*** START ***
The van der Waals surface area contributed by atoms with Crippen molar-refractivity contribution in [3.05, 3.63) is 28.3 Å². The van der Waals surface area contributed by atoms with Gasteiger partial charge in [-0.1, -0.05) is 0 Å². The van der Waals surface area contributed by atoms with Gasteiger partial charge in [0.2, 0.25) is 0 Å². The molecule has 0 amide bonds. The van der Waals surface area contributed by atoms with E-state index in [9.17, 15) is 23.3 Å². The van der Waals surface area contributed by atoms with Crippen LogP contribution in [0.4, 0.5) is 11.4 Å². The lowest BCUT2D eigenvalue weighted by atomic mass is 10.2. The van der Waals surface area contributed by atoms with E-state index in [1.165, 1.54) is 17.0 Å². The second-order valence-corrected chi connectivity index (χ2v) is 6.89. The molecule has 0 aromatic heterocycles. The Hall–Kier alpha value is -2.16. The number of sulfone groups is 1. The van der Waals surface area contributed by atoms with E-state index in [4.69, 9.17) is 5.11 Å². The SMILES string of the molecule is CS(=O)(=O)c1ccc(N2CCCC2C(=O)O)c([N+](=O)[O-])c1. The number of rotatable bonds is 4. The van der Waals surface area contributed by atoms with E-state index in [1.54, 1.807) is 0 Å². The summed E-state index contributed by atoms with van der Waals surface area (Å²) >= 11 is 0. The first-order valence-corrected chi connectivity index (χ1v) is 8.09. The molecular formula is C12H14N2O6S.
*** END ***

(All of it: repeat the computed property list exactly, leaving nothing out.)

The van der Waals surface area contributed by atoms with Crippen molar-refractivity contribution in [3.05, 3.63) is 28.3 Å². The van der Waals surface area contributed by atoms with Gasteiger partial charge in [-0.1, -0.05) is 0 Å². The van der Waals surface area contributed by atoms with Gasteiger partial charge in [0.2, 0.25) is 0 Å². The molecule has 0 amide bonds. The van der Waals surface area contributed by atoms with E-state index in [9.17, 15) is 23.3 Å². The van der Waals surface area contributed by atoms with Crippen LogP contribution in [0.4, 0.5) is 11.4 Å². The lowest BCUT2D eigenvalue weighted by atomic mass is 10.2. The van der Waals surface area contributed by atoms with E-state index in [1.165, 1.54) is 17.0 Å². The second-order valence-corrected chi connectivity index (χ2v) is 6.89. The molecule has 0 aromatic heterocycles. The Hall–Kier alpha value is -2.16. The number of sulfone groups is 1. The van der Waals surface area contributed by atoms with E-state index in [4.69, 9.17) is 5.11 Å². The SMILES string of the molecule is CS(=O)(=O)c1ccc(N2CCCC2C(=O)O)c([N+](=O)[O-])c1. The number of rotatable bonds is 4. The van der Waals surface area contributed by atoms with E-state index in [1.54, 1.807) is 0 Å². The summed E-state index contributed by atoms with van der Waals surface area (Å²) >= 11 is 0. The first-order valence-corrected chi connectivity index (χ1v) is 8.09. The molecular formula is C12H14N2O6S.